As Appalachian coal production continues its drastic decline, West Virginia’s coal-producing counties are not only losing people as lifelong residents are forced to flee their homes in order to find work, but in many cases, they’re also relinquishing millions of dollars from their budgets.
FirstEnergy subsidiaries Mon Power and Potomac Edison have reached a settlement with most of the parties involved in their request to transfer ownership of the Harrison Power Station.
"Any settlement is by its nature a compromise from what you believe should happen," Byron Harris, director of the state Consumer Advocate Division. "There are what we believe are benefits in the settlement."
The parties have requested that the state Public Service Commission issue a final order approving the settlement agreement and the transaction no later than Aug. 30. The settlement agreement was announced the morning of Aug. 21.
In a statement announcing the settlement, FirstEnergy said the resolution of the case would reduce an average customer's electric bill by about $1.50 a month.
Mon Power supplies electricity to both its 385,500 customers in northern West Virginia and 132,000 Potomac Edison customers in the state's Eastern Panhandle. According to FirstEnergy, the parties signing the settlement agreement were the PSC staff; the Consumer Advocate Division; the West Virginia Energy Users Group; the Utilities Workers Union of America, AFL-CIO and its Local 304; the West Virginia State Building and Construction Trades Council, AFL-CIO; the West Virginia Coal Association; and Local Union 2357 of the International Brotherhood of Electrical Workers, AFL-CIO.
If the settlement is approved, Mon Power will purchase about 80 percent of the Harrison Power Station from FirstEnergy subsidiary Allegheny Energy Supply, adding to its approximate 20 percent share and giving it sole ownership of the 1,984-megawatt supercritical coal plant in Haywood. The plan would ensure that Mon Power has adequate resources to meet a slow but steady annual load growth rate of 1.4 percent, FirstEnergy said. As part of the transaction, Mon Power will transfer its approximate 8 percent interest in the Pleasants Power Station to Allegheny Energy Supply.
Mon Power will pay Allegheny Energy Supply $1.1 billion for its interest in the Harrison plant. Harrison produces electricity with locally mined coal, and the transaction would preserve the opportunity to continue to use such coal, sustaining employment levels and helping local economies, FirstEnergy said.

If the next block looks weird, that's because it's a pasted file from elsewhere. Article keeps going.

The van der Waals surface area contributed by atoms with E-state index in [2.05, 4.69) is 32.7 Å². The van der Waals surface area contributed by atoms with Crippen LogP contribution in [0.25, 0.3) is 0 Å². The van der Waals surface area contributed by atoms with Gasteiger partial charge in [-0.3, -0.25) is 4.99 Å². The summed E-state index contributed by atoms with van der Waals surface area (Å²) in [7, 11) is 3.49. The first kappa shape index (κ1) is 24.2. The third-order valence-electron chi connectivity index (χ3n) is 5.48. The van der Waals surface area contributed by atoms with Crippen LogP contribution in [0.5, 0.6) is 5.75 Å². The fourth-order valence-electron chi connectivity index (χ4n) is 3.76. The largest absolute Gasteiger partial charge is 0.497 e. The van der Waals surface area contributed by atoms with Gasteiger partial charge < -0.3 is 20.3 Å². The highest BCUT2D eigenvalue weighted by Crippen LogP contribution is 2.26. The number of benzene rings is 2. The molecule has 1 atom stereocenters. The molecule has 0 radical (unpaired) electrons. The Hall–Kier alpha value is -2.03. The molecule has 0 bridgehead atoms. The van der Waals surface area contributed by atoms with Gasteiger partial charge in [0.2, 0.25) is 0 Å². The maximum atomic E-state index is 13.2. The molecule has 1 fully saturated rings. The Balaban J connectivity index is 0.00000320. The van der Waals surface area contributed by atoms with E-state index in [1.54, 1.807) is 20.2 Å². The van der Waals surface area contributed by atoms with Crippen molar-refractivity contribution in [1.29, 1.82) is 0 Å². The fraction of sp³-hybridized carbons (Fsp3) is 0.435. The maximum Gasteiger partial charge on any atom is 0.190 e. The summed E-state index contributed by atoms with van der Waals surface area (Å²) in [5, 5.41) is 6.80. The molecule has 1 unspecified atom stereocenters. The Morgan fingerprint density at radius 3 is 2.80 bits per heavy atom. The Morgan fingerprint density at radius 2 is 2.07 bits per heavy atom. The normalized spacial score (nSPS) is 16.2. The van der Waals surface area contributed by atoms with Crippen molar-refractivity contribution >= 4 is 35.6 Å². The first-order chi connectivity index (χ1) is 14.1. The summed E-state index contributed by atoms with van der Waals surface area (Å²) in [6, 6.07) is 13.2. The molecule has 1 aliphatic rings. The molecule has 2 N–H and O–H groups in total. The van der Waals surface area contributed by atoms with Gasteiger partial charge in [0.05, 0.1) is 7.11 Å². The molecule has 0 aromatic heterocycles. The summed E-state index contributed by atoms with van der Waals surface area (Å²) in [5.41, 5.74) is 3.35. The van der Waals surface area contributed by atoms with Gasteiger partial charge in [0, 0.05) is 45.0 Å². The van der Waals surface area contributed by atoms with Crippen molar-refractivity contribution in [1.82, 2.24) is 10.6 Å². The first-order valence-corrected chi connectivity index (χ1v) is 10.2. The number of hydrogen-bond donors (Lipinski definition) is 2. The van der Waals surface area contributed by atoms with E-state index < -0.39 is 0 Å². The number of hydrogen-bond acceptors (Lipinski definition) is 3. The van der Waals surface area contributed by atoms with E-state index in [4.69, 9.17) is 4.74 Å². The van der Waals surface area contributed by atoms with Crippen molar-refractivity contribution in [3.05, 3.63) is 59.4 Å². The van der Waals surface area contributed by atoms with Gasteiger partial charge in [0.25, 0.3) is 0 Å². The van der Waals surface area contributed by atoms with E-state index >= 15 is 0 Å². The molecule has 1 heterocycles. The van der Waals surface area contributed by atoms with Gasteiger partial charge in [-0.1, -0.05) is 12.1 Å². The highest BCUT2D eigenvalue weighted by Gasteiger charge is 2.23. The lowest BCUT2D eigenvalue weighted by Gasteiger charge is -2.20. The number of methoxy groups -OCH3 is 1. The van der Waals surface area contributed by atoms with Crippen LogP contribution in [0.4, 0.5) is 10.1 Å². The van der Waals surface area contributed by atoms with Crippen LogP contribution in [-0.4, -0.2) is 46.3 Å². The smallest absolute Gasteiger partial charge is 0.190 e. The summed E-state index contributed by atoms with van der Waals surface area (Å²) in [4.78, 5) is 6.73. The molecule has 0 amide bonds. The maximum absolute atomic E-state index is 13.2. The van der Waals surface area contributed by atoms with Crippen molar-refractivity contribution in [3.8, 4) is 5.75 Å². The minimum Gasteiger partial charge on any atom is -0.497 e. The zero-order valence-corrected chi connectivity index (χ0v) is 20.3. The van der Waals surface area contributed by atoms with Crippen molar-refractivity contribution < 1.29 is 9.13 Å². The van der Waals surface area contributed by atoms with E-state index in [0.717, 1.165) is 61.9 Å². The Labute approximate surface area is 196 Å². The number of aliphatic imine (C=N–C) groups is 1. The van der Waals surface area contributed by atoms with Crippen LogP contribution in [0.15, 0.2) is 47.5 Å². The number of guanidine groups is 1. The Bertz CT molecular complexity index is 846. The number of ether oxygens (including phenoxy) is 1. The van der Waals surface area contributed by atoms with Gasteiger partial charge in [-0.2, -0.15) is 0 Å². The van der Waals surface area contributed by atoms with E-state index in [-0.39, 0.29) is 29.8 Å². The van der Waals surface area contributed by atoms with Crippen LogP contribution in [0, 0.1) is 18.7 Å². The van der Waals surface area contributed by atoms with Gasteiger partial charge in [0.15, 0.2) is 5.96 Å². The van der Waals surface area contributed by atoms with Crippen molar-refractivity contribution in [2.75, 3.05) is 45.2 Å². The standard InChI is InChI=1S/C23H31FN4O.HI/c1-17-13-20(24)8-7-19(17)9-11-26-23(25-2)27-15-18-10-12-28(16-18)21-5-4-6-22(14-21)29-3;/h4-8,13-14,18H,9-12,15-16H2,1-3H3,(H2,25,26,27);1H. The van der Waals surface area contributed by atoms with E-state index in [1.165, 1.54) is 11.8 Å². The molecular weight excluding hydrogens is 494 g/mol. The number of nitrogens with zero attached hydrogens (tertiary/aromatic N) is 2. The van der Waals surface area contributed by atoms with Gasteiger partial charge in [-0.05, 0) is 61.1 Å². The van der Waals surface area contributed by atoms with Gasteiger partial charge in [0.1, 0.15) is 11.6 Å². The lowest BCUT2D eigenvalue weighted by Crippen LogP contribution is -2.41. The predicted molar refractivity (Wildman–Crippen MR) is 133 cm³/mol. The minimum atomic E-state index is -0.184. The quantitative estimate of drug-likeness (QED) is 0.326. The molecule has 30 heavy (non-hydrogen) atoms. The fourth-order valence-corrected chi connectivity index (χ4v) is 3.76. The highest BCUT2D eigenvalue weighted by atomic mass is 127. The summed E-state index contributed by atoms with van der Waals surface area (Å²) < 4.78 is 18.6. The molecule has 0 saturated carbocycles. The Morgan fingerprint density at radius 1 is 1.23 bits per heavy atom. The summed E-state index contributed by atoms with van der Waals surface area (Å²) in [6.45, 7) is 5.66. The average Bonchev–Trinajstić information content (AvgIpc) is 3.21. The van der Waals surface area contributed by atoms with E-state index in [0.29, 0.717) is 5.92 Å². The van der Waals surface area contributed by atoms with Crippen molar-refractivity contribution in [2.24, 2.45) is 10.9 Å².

Harris said one part of the settlement is that West Virginia ratepayers will not bear the total $1.1 billion acquisition cost. FirstEnergy shareholders will have to bear about $200 million of the purchase price without being able to recover it from ratepayers, he said.
FirstEnergy has also agreed to issue requests for proposals to obtain additional generating capacity if it is needed. That was a provision the Consumer Advocate Division wanted, Harris said.
Other commitments from Mon Power and Potomac Edison that were part of the settlement are:
"We appreciate the support of the parties in reaching this agreement, and look forward to implementing our cost-effective plan to provide our customers with electricity generated in the heart of our service territory," Holly Kauffman, president of FirstEnergy's West Virginia operations, said in a news release. "Having 100 percent ownership of the Harrison 2Power Station will help shield our customers from unpredictable spot market prices and help provide greater rate stability for years to come."
Around noon, the West Virginia Citizen Action Group issued a statement opposing the settlement.
"Several parties in the case argued that the high price that Mon Power and Potomac Edison were proposing to pay for Harrison reflected Allegheny Energy Supply's undue advantage over the terms of the transaction. When Allegheny Power merged with FirstEnergy in 2011, FirstEnergy re-valued the Harrison plant. The Harrison plant was a $550 million asset on Allegheny Power's books before the merger, and it became a $1.2 billion asset on FirstEnergy's books. Mon Power and Potomac Edison originally proposed to recover all of this $589.5 million price mark-up from Mon Power and Potomac Edison customers; under the terms of the settlement, only a portion of the mark-up would be paid by customers," the WVCAG statement said.
"There is no reason that Mon Power and Potomac Edison customers should be stuck paying for any portion of this mark-up that is solely an artifact of the Allegheny/FirstEnergy merger," Gary Zuckett, executive director of WVCAG, said in the statement.
WVCAG also argues that acquiring Harrison will provide far more electric generating capacity than Mon Power and Potomac Edison actually need, and the overcapacity will come "at a significant cost to ratepayers," the statement said.